We are planning a two-phase retirement: a more basic lifestyle in phase one (what the Elephant Eaters have dubbed “dirtbag millionaires”), supported by our taxable investments and rental income, followed by a more traditional retirement, funded by our more gold-star worthy 401(k)/tax-advantaged funds.
One of the things we consistently get questions about is why we’re taking the two-phase approach, especially with well-funded retirement accounts already in place, instead of starting to tap those funds now, and already being able to retire. Of course, what they’re really asking is “Isn’t it all just one big pool of money?” You can certainly choose to see it that way, but I’ll be crystal clear on where we stand on the question:
No. We don’t think it’s a good idea to see taxable and tax-advantaged funds as one big pool of money.
And we definitely don’t think it makes sense to apply the 4% rule to your total balance to figure out what you can spend in your early retirement years, before you can access your tax-advantaged funds without penalty. (We don’t think you should be using the 4% rule at all, actually, but that’s another post.)
I know them’s fighting words for some, and I can already hear the imaginary retorts about all the ways someone can access tax-advantaged funds early. “But the Roth conversion ladder!” And “But the substantially equal periodic payments in rule 72t!” Yep, those are things. But we have three big reasons why we aren’t relying on them to fund the early part of our early retirement:
We massively disagree with the conventional wisdom that people naturally spend less as they get older.
Or even that it’s a fine idea to plan on level spending over your lifetime.
While it’s true that research shows people do spend less in older age, that research never asks if that’s by choice or if they are forced to spend less because of financial hardship. That’s like asking Irish people during the potato famine if they find themselves eating fewer potatoes, and assuming that they must just be avoiding carbs. Matt at the Resume Gap wrote an excellent post where he makes the great point that many people in their 70s and beyond simply can no longer afford their pre-retirement lifestyle, which skews the scale.
But in addition to that, the cost of health care in the future is a huge unknown, and not just in the U.S. Most of the countries that provide free health care are also facing demographic challenges that may force greater cost-sharing in the coming years, as more people age out of the workforce and fewer young people enter it to support them. (So don’t get too comfortable, all you folks feeling smug about your better-than-America health care. Or do. Because we’re still totally jealous.)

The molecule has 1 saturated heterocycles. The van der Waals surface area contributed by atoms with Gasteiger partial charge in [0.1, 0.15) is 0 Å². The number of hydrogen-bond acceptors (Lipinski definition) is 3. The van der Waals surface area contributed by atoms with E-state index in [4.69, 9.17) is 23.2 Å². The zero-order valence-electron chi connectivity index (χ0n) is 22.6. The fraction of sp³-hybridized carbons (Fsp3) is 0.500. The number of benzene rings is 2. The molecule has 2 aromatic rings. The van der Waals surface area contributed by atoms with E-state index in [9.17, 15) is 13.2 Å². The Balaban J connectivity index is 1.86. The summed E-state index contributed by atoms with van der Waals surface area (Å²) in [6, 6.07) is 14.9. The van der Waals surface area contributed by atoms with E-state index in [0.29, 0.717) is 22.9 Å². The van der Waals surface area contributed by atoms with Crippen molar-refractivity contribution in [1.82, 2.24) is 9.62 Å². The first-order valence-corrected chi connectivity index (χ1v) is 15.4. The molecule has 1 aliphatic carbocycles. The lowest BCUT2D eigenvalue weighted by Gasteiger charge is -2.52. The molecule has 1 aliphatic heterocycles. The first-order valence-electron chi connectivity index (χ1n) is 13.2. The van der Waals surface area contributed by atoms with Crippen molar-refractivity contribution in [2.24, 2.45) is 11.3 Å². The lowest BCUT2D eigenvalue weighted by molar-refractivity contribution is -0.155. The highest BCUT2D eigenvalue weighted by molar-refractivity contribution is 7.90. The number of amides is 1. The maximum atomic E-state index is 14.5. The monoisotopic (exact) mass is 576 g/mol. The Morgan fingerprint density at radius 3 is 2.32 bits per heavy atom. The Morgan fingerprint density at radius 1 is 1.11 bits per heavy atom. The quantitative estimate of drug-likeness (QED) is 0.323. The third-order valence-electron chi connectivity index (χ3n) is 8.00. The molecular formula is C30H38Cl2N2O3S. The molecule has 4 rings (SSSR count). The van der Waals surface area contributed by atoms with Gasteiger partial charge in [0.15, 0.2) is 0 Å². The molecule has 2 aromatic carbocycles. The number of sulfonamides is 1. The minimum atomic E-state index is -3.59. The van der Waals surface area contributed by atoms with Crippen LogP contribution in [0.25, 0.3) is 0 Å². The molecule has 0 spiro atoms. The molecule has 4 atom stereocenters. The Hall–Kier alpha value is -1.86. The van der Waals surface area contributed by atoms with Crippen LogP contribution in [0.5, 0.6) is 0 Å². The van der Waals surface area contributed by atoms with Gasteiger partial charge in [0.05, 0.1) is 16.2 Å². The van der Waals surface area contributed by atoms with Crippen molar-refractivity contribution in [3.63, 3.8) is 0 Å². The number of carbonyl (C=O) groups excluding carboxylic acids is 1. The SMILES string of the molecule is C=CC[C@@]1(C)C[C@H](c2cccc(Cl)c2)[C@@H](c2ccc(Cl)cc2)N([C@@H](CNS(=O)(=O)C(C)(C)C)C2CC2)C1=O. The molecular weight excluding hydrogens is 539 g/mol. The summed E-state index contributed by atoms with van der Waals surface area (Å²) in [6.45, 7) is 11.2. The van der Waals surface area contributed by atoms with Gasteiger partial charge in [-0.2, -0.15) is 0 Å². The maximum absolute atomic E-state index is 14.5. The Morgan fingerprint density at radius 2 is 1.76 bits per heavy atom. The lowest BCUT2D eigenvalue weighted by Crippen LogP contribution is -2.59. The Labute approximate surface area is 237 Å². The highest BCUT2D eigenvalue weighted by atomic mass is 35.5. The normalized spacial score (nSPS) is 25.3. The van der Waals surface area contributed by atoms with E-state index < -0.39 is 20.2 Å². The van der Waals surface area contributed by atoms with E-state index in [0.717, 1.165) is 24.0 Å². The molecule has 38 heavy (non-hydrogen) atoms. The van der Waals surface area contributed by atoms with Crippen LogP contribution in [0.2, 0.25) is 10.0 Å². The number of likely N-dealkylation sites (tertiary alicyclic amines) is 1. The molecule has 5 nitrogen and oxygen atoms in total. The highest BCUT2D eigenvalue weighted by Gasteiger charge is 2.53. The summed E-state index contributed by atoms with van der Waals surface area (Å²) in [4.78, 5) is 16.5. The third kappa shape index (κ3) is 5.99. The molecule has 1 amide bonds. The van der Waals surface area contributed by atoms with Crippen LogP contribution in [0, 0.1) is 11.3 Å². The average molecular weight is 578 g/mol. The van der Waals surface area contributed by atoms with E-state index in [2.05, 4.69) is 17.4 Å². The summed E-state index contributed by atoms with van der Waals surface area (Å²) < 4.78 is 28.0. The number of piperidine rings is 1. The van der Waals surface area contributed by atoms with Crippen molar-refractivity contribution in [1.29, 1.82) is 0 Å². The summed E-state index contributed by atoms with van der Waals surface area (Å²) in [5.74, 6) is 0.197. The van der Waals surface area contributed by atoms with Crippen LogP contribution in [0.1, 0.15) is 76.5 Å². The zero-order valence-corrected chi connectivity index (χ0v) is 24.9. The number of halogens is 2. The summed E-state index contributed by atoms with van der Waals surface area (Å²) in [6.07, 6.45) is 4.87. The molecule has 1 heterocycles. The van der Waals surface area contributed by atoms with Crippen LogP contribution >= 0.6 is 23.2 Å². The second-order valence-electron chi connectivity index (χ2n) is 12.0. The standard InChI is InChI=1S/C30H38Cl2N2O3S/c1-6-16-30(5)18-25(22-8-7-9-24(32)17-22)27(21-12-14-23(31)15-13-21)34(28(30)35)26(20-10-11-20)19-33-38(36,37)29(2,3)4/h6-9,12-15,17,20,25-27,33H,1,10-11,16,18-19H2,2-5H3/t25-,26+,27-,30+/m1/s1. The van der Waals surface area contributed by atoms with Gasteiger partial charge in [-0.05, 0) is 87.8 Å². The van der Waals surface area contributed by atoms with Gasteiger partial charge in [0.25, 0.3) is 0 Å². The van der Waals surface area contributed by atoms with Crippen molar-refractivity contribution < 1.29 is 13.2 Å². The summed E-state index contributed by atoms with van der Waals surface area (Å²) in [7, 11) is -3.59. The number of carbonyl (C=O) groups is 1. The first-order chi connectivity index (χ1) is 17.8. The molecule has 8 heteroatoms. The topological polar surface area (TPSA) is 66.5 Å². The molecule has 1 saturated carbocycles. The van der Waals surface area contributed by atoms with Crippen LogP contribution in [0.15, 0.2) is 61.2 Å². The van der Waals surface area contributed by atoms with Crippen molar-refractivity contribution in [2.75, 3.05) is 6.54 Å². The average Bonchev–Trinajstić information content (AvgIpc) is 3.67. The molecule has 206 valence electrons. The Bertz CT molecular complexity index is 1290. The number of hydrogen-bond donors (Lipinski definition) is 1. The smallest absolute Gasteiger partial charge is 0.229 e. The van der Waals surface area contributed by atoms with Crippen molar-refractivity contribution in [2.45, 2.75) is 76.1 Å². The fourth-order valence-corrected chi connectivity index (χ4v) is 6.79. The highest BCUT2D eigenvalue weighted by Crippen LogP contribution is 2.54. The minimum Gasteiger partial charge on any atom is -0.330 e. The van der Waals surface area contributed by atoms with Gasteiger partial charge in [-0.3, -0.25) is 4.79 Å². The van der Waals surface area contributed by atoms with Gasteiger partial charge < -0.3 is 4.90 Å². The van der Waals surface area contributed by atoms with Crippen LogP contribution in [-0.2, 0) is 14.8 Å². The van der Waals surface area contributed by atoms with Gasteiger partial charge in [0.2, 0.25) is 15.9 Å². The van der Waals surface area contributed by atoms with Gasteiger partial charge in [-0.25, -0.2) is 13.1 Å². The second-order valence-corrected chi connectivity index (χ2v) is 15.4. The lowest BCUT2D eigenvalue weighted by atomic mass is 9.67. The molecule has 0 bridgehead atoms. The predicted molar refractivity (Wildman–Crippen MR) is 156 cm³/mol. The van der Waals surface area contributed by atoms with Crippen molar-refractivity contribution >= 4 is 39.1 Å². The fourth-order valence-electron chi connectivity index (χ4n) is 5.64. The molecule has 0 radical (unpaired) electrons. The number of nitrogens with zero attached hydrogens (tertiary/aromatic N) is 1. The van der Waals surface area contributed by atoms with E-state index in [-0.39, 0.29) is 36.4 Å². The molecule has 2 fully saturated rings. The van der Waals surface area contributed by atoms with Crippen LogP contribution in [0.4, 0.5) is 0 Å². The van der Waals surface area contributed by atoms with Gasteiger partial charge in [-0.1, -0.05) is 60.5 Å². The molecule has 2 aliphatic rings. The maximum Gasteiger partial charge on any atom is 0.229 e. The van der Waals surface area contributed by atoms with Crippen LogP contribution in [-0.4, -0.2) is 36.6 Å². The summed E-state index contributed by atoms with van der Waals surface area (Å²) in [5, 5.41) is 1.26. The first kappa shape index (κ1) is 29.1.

But we think it’s a mistake to sell out our future selves to escape the workforce a little earlier, and we’re leaving our true retirement money alone so we can both have a less-dirtbag lifestyle and have a bigger safety net for health care expenses and whatever other unknowns might be lurking out there.
Tax rules can and do change, which could spoil your early withdrawal plans.
The backdoor Roth, for example, has been targeted for years as a loophole that needs closing. This applies to the “mega backdoor Roth” too. Given how little people save for retirement, even when they have tax-advantaged vehicles like IRAs and 401(k)s available to them, and especially given the ethnic and racial disparities in savings rates and the ways some say 401(k)s really just help the rich get richer, it’s not at all unthinkable that Congress might rethink our tax laws that pertain to retirement, especially over a long time horizon like many of us have in our early retirements.
The current system isn’t actually working, after all, to prepare Americans for retirement, so a responsible Congress (I know, I know) would take a long, hard look at this. For those of us who are the lucky few benefiting from IRAs and 401(k)s, it’s dangerous to be wholly dependent on rules that could change.
Relying on Roth conversions and rule 72t increase the temptation to accidentally sell out future you.
There is nothing inherently wrong with using currently available tax rules to access money you’ve saved, even if the law intended that money to be for your later years. The problem is that relying too heavily on your tax-advantaged funds for early retirement makes it easy to accidentally spend some of the money older you needs later. The money you could convert or withdraw early, tax-free, might be money that age 60+ you needs more than age 30/40/50-something you needs it (see the first reason above), but you can’t go back and fix that later on if you’ve already spent the money in your younger years. And by the time you realize that you should have saved that money for later instead of converting it or withdrawing it early, you’ll have a much harder time earning more income than you would have in your 30s/40s/50s.